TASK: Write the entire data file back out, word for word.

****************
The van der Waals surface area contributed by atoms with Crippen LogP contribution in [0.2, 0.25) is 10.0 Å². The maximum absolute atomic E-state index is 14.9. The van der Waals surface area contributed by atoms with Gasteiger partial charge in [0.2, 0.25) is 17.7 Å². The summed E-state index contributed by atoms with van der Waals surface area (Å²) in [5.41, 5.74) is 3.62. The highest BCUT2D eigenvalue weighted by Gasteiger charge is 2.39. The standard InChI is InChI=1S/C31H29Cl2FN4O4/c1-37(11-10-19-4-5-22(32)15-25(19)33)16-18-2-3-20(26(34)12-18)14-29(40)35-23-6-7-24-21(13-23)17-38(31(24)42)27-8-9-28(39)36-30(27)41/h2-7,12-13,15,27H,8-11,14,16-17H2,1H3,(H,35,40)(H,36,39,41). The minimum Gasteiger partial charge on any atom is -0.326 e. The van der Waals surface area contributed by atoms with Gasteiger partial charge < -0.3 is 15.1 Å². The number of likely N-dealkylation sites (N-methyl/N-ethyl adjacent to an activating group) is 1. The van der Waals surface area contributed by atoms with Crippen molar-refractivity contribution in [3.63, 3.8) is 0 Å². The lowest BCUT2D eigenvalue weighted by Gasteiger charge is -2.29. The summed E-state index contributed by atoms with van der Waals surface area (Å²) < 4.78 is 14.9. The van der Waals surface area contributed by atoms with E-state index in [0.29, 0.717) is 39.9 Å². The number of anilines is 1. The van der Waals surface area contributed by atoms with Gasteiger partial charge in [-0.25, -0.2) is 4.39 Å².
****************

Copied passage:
The van der Waals surface area contributed by atoms with Crippen LogP contribution in [0.2, 0.25) is 10.0 Å². The maximum absolute atomic E-state index is 14.9. The van der Waals surface area contributed by atoms with Gasteiger partial charge in [0.2, 0.25) is 17.7 Å². The summed E-state index contributed by atoms with van der Waals surface area (Å²) in [5.41, 5.74) is 3.62. The highest BCUT2D eigenvalue weighted by Gasteiger charge is 2.39. The standard InChI is InChI=1S/C31H29Cl2FN4O4/c1-37(11-10-19-4-5-22(32)15-25(19)33)16-18-2-3-20(26(34)12-18)14-29(40)35-23-6-7-24-21(13-23)17-38(31(24)42)27-8-9-28(39)36-30(27)41/h2-7,12-13,15,27H,8-11,14,16-17H2,1H3,(H,35,40)(H,36,39,41). The minimum Gasteiger partial charge on any atom is -0.326 e. The van der Waals surface area contributed by atoms with Gasteiger partial charge < -0.3 is 15.1 Å². The number of likely N-dealkylation sites (N-methyl/N-ethyl adjacent to an activating group) is 1. The van der Waals surface area contributed by atoms with Crippen molar-refractivity contribution in [3.63, 3.8) is 0 Å². The lowest BCUT2D eigenvalue weighted by Gasteiger charge is -2.29. The summed E-state index contributed by atoms with van der Waals surface area (Å²) < 4.78 is 14.9. The van der Waals surface area contributed by atoms with E-state index in [0.29, 0.717) is 39.9 Å². The number of anilines is 1. The van der Waals surface area contributed by atoms with Gasteiger partial charge in [-0.25, -0.2) is 4.39 Å².